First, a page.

Czechoslovakia Table of Contents
In 1948 there were 6,000 to 7,000 clubs and societies in Czechoslovakia; these had long been integral to social life and national aspirations. The right to form associations was first won in 1848, although the Hapsburgs, realizing that they had opened a Pandora's box in their ethnically diverse empire, revoked it soon thereafter. The Czech lands regained this freedom in 1867. Sokol clubs (gymnastic organizations), cultural groups, savings and loan cooperatives, and a host of other clubs proliferated in the Czech lands and anywhere Czech emigrants clustered. Turn-of-the-century Vienna (with more than 100,000 Czechs) had Czech theaters, clubs, newspapers, and banks. The Hungarians, however, offered more concerted opposition to Slovak efforts to organize. Slovak emigres formed organizations wherever they went, and these associations agitated for Slovakia's inclusion in the First Republic.
A 1951 law gave the Ministry of Interior jurisdiction over associations, and in the 1960s there were only a few hundred societies still in existence. The right to form associations was limited, and the associations themselves were under strict KSC control. Cultural organizations operated under official auspices. Friendship leagues were particularly encouraged: Bulgarian-, Polish-, or Hungarian-Czechoslovak friendship societies could easily receive official approval. The regime particularly favored the Czechoslovak-Soviet Friendship League, though its rank-and-file membership declined as a result of a surge of anti-Soviet sentiment after the 1968 invasion. There was official sponsorship for "Circles of Creativity" and "Houses of Enlightenment." Cultural societies for German or Hungarian minorities were acceptable, but religious organizations faced significantly greater restrictions. Any association that might play a role in politics or the economy (that could however remotely or tenuously be construed to threaten KSC domination) was out of the question.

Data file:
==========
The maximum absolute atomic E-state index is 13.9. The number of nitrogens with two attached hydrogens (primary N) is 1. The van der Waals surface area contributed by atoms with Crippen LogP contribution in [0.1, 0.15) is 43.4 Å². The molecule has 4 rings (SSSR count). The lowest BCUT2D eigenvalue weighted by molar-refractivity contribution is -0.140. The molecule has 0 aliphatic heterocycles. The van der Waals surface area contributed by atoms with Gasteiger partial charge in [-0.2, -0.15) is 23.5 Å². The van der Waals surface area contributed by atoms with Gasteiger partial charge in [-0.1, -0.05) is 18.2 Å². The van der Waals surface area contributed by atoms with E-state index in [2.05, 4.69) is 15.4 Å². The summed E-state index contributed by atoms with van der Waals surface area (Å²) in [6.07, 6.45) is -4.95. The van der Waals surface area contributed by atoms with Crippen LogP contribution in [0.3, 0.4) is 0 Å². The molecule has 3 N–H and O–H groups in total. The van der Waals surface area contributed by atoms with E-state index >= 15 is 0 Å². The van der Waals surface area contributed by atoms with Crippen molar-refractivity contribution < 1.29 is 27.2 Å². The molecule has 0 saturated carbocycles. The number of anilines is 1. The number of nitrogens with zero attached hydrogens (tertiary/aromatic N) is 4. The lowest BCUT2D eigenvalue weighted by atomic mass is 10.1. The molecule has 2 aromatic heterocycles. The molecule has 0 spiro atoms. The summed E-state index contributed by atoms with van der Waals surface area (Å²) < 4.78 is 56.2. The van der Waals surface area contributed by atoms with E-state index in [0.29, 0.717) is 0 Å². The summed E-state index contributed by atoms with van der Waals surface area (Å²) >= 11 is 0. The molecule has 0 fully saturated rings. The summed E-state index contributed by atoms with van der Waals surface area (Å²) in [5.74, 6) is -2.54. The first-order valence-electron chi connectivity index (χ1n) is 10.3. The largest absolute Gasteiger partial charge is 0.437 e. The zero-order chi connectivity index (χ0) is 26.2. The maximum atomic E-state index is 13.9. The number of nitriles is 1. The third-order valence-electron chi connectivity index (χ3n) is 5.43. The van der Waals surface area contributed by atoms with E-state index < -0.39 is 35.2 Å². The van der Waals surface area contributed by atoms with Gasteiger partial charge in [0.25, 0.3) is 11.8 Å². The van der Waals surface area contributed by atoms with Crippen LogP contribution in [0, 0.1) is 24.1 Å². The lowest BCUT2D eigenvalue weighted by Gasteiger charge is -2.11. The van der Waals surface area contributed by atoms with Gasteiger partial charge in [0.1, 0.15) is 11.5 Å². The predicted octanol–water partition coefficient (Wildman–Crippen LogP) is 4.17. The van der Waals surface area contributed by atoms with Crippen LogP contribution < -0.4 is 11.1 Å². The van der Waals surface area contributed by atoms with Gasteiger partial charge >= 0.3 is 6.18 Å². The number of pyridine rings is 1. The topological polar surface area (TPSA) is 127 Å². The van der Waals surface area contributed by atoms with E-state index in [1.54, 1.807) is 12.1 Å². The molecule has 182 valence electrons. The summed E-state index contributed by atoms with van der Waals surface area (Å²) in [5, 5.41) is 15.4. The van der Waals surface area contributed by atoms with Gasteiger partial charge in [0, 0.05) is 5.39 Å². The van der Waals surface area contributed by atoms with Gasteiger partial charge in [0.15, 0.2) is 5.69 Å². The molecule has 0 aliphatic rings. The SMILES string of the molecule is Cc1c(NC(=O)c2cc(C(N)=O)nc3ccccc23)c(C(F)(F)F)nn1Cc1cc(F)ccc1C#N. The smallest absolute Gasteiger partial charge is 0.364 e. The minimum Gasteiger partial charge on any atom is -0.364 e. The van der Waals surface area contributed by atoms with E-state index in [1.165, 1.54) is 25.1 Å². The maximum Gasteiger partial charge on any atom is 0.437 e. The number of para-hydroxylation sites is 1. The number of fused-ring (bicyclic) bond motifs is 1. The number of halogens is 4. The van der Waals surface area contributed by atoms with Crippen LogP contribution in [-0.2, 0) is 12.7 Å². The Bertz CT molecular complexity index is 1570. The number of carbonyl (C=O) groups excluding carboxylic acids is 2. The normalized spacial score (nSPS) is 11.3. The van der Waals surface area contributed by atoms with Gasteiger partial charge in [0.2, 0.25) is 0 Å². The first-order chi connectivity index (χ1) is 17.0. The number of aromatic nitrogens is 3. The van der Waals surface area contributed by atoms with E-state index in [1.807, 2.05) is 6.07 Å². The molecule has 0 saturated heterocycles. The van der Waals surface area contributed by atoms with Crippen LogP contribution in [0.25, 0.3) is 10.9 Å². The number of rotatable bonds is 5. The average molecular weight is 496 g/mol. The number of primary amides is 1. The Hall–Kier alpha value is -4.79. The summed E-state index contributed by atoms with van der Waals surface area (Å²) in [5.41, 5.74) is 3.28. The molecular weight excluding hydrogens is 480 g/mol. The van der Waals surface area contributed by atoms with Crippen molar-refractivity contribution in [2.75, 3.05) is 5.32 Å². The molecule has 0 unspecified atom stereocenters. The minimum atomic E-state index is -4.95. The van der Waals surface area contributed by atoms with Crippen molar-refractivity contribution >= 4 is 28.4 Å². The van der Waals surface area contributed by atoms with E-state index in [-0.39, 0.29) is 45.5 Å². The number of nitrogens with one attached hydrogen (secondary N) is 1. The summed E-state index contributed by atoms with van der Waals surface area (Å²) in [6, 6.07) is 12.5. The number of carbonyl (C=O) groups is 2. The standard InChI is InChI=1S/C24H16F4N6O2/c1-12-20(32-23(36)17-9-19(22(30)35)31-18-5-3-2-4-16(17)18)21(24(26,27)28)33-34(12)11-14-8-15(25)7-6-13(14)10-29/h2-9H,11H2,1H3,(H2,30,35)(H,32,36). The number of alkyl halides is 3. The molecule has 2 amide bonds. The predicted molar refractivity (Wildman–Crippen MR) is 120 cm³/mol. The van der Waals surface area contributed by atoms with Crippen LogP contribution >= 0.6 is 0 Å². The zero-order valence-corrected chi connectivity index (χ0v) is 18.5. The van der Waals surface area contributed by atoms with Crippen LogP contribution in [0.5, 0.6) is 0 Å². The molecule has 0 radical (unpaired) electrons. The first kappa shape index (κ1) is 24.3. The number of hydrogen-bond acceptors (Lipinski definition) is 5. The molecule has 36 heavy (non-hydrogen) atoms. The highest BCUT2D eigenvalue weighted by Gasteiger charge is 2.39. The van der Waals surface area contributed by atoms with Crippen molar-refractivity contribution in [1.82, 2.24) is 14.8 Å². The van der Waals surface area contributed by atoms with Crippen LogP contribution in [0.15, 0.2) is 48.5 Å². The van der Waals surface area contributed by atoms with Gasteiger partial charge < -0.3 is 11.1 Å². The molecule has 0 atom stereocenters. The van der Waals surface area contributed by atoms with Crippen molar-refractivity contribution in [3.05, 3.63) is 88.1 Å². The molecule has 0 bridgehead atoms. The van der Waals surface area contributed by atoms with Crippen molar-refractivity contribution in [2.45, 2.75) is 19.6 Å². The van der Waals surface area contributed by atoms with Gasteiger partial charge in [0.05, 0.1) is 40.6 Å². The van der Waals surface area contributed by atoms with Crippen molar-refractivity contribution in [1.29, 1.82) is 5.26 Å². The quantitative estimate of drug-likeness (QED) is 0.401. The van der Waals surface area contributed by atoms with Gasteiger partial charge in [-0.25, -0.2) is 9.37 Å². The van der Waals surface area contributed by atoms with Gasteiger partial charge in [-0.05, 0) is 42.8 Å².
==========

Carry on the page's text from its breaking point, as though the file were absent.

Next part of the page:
The Prague Spring reinforced this mania for control over associations. The reform movement's potential was nowhere more threatening to the hegemony of the party than in the population's persistent demands for more truly representative organizations in every area of life. That the KSC membership was underrepresented in the popularly elected leadership of such organizations confirmed the conservatives' worst suspicions: this was a reform movement whose popular manifestations would prove difficult to control. The regime's response was to restrict associations still more.
Data as of August 1987